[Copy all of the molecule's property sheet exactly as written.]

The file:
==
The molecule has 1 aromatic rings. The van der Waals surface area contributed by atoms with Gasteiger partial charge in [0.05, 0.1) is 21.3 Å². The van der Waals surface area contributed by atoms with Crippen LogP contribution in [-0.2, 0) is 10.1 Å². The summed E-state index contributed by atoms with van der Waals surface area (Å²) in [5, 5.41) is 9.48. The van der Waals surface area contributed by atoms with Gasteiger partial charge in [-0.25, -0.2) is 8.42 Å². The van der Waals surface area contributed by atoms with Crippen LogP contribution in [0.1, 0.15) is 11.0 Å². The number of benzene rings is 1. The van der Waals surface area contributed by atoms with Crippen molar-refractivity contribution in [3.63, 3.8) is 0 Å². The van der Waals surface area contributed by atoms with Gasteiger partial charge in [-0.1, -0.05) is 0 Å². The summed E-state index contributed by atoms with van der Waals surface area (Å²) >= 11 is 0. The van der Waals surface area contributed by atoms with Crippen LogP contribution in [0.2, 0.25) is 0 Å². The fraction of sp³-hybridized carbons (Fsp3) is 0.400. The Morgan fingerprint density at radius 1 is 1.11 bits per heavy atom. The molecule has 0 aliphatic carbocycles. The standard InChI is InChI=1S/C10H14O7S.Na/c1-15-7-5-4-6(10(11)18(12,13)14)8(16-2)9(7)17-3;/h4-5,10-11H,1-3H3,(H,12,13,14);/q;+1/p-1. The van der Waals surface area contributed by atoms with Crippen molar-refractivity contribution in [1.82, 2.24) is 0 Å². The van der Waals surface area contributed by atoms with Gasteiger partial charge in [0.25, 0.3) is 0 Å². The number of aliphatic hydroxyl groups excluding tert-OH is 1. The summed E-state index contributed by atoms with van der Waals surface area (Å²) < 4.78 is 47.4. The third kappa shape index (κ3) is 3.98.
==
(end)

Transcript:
The molecule has 1 aromatic rings. The van der Waals surface area contributed by atoms with Gasteiger partial charge in [0.05, 0.1) is 21.3 Å². The van der Waals surface area contributed by atoms with Crippen LogP contribution in [-0.2, 0) is 10.1 Å². The summed E-state index contributed by atoms with van der Waals surface area (Å²) in [5, 5.41) is 9.48. The van der Waals surface area contributed by atoms with Gasteiger partial charge in [-0.25, -0.2) is 8.42 Å². The van der Waals surface area contributed by atoms with Crippen LogP contribution in [0.1, 0.15) is 11.0 Å². The number of benzene rings is 1. The van der Waals surface area contributed by atoms with Crippen molar-refractivity contribution in [3.63, 3.8) is 0 Å². The van der Waals surface area contributed by atoms with Gasteiger partial charge in [-0.1, -0.05) is 0 Å². The summed E-state index contributed by atoms with van der Waals surface area (Å²) >= 11 is 0. The van der Waals surface area contributed by atoms with Crippen LogP contribution in [0.2, 0.25) is 0 Å². The fraction of sp³-hybridized carbons (Fsp3) is 0.400. The Morgan fingerprint density at radius 1 is 1.11 bits per heavy atom. The molecule has 0 aliphatic carbocycles. The standard InChI is InChI=1S/C10H14O7S.Na/c1-15-7-5-4-6(10(11)18(12,13)14)8(16-2)9(7)17-3;/h4-5,10-11H,1-3H3,(H,12,13,14);/q;+1/p-1. The van der Waals surface area contributed by atoms with Crippen molar-refractivity contribution in [1.82, 2.24) is 0 Å². The van der Waals surface area contributed by atoms with Gasteiger partial charge in [0.25, 0.3) is 0 Å². The number of aliphatic hydroxyl groups excluding tert-OH is 1. The summed E-state index contributed by atoms with van der Waals surface area (Å²) < 4.78 is 47.4. The third kappa shape index (κ3) is 3.98.